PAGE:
Film I've received a more coherent answer on the BBC aspect ratio question from someone called Pinback at AskMe:
"They've purchased the right to show a particular version N times, where N is a number between 1 and infinity. (I say "version" quite specifically because, depending on the distributor and the deal, they may not be allowed to hold the print in their library). [...] Regardless, the rights they've purchased will be specifically for, say, "3 broadcasts of the 1996 UK M-rated TV edit 4:3 version". They can purchase different rights at any time, e.g. for the 16:9 or 2.35:1 version, but it'll cost money - of course, it's cheaper to buy more playings of the version they already hold than for a different version, even if they don't hold a copy in their library.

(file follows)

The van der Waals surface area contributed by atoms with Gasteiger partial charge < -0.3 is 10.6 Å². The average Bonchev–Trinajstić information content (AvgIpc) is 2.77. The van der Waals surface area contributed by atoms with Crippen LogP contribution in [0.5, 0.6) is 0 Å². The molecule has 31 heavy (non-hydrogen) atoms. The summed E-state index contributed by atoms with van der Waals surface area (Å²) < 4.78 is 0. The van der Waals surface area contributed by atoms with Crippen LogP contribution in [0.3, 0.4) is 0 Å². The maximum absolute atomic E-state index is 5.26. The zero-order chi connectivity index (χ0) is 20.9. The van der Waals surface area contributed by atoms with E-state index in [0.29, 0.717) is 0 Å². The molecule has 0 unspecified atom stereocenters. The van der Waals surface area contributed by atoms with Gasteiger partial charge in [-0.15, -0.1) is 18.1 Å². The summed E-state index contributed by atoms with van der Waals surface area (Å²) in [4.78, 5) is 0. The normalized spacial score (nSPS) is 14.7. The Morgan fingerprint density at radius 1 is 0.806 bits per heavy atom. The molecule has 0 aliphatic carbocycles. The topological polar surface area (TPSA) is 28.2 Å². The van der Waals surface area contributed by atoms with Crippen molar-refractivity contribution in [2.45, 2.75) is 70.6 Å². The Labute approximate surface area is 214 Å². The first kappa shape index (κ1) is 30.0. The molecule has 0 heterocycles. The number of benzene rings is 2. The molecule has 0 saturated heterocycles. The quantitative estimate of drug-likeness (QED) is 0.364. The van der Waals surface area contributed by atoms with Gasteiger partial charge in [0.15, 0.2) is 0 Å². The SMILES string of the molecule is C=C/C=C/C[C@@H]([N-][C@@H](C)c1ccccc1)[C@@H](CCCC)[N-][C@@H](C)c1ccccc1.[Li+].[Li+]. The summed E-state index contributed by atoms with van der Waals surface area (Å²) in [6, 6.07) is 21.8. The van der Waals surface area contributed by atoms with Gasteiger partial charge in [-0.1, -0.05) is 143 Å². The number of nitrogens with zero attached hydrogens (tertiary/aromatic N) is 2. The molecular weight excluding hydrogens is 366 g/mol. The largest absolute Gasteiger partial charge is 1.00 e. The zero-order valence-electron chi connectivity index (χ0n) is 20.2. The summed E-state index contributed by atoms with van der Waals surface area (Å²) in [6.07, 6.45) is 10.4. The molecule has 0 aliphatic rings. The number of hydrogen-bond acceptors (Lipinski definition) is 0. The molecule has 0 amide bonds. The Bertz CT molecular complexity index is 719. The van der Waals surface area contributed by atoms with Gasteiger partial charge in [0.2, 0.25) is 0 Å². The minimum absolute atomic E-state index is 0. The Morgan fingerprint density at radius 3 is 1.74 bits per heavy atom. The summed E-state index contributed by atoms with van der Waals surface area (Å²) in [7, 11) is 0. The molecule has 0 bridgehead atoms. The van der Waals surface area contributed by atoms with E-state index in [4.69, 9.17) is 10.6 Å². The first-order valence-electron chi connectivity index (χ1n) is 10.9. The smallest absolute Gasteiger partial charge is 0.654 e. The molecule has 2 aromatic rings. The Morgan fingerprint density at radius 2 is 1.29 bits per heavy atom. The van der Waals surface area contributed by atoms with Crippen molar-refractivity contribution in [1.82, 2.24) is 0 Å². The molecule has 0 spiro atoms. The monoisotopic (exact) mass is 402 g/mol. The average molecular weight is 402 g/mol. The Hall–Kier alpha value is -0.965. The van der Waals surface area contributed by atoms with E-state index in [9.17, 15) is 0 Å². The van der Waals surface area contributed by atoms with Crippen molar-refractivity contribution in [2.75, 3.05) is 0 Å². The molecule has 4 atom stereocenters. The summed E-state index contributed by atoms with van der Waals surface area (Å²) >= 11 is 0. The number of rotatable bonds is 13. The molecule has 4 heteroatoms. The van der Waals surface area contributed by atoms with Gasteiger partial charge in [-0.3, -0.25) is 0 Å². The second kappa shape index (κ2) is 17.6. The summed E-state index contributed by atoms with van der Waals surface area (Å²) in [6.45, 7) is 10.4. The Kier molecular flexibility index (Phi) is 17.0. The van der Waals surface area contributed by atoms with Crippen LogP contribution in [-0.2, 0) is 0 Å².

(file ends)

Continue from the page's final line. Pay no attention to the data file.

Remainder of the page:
That is surprising but certainly explains a lot about the quality of the 'prints' which keep turning up on the main channels for popular films. In the original BBC email, the answerer from BBC Information talks about how "the BBC has undertaken a commitment to reduce its running costs to secure its future in the digital age." Surely part of the process of maintaining the tv wing's security in the digital age is to show films -- one of the mainstays of the schedule -- in the best form possible -- otherwise people will look for that type of entertainment elsewhere.

I'll shut up about this now. For now.

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